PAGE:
Dealing with criticism can be a seriously tricky business as a writer. After all, the words we put on paper are us. They're our thoughts, our hearts, our words, our souls. Criticism of your words can feel like criticism of your very person.
This, in fact, is one of the reasons many writers get stuck. We don’t want to take risks, or--if we do--we don’t want to show anyone those risks. When we do share our work, if it’s not met with unabashed aplomb, we often react with either severe pain (retreating and licking our wounds, kicking ourselves and vowing never to write again) or anger (a harrumph and a growl, a vow that your reader is uncultured swine and just doesn’t understand your genius).
Both reactions, it might be noted, are rooted in fear. Fear that we’re not good enough. Fear that we don’t measure up.
Well, you can go ahead and let go of that fear, because guess what? You don’t measure up. Hate to break it to you. None of us do. Show me a writer who has finally become “good enough” and I will show you a unicorn with rainbow farts. That’s right, neither of those things exist (everyone knows unicorns fart lightning bolts. Duh.)
There will always be writers better than you. There will always be readers who have constructive or just plain mean criticism. The point of writing isn’t to somehow reach “enough,” or to find a place where you’ll never receive criticism. I can show you that place. It’s called a sock drawer. Put your writing there and you’ll be safe.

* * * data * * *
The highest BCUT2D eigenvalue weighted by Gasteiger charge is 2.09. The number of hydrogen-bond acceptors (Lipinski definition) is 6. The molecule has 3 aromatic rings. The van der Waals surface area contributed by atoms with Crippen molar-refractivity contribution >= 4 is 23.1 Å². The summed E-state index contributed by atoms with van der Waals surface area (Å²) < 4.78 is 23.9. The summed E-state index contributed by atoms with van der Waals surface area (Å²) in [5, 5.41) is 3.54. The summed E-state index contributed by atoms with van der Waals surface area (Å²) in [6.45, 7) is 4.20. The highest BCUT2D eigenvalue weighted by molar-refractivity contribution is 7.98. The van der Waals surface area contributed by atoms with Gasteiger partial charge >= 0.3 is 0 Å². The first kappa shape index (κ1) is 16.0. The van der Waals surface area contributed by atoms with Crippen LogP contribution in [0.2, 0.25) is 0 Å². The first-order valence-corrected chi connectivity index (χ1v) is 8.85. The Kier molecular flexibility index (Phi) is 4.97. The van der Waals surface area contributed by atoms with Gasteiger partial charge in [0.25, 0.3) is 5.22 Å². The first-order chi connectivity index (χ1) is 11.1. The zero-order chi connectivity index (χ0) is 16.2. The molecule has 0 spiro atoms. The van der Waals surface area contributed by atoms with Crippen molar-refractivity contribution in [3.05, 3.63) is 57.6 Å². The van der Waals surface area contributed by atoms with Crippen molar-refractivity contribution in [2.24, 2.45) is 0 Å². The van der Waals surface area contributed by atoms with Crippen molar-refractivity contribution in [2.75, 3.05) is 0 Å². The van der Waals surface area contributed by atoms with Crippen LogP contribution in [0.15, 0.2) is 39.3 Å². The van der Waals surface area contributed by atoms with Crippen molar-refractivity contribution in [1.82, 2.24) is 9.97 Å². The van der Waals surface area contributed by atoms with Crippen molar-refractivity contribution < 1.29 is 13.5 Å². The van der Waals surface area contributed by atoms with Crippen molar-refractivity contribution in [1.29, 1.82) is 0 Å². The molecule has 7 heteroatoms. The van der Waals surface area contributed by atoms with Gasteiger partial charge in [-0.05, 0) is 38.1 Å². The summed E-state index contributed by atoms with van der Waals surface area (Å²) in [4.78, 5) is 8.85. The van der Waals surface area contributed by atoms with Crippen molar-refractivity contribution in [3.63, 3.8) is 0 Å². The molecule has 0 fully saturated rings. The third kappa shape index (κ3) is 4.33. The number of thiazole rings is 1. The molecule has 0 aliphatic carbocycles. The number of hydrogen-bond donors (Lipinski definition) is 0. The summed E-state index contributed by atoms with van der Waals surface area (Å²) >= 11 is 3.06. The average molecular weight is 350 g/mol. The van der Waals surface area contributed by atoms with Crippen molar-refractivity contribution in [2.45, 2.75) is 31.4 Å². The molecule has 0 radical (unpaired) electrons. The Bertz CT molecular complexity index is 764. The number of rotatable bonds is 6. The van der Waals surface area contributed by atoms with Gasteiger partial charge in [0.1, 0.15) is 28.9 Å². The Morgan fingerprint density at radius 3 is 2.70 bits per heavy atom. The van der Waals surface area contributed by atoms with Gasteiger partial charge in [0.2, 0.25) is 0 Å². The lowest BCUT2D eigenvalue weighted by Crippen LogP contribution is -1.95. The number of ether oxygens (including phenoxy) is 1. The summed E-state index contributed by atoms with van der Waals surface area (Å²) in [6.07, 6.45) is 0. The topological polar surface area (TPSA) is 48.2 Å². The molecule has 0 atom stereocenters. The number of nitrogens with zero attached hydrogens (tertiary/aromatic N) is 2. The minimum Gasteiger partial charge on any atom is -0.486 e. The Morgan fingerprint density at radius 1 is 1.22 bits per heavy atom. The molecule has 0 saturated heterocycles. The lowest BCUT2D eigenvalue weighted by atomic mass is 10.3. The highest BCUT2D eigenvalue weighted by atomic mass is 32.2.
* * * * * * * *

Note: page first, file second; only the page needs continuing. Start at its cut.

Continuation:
The trick is to find readers who will stick with the constructive side of criticism, who are both honest and kind. Then, once you’ve found that white-whale of a beta reader, the second trick is to learn some true humility. One of my favorite quotes (and yeah, it applies to much more than writing):
“Humility is not thinking less of yourself. It’s thinking of yourself less.” - C.S. Lewis
Don’t worry about whether you’re good enough—don’t waste time beating yourself up. That’s not humility, that’s an extremely painful distraction. What’s the point?
Don’t worry about you at all. Focus on developing your writing. Listen to criticism as something separate from yourself. Think of it as critique of another writer’s piece, a piece you’ve been assigned to edit. Simultaneously, remember that your editing is your choice, and sometimes you have to choose to let go of a reader’s advice. You are, after all, the writer.
Criticism is the most essential tool for your growth as a writer. Trust me, no matter how good you think you are, there’s always a plot hole that’s only obvious to outside eyes. There’s always a sentence (or ten) that are way more convoluted than you realize.
There’s always a way to improve, so don’t get distracted by worry or fear. Just enjoy the process.
Keep writing, keep editing, keep growing.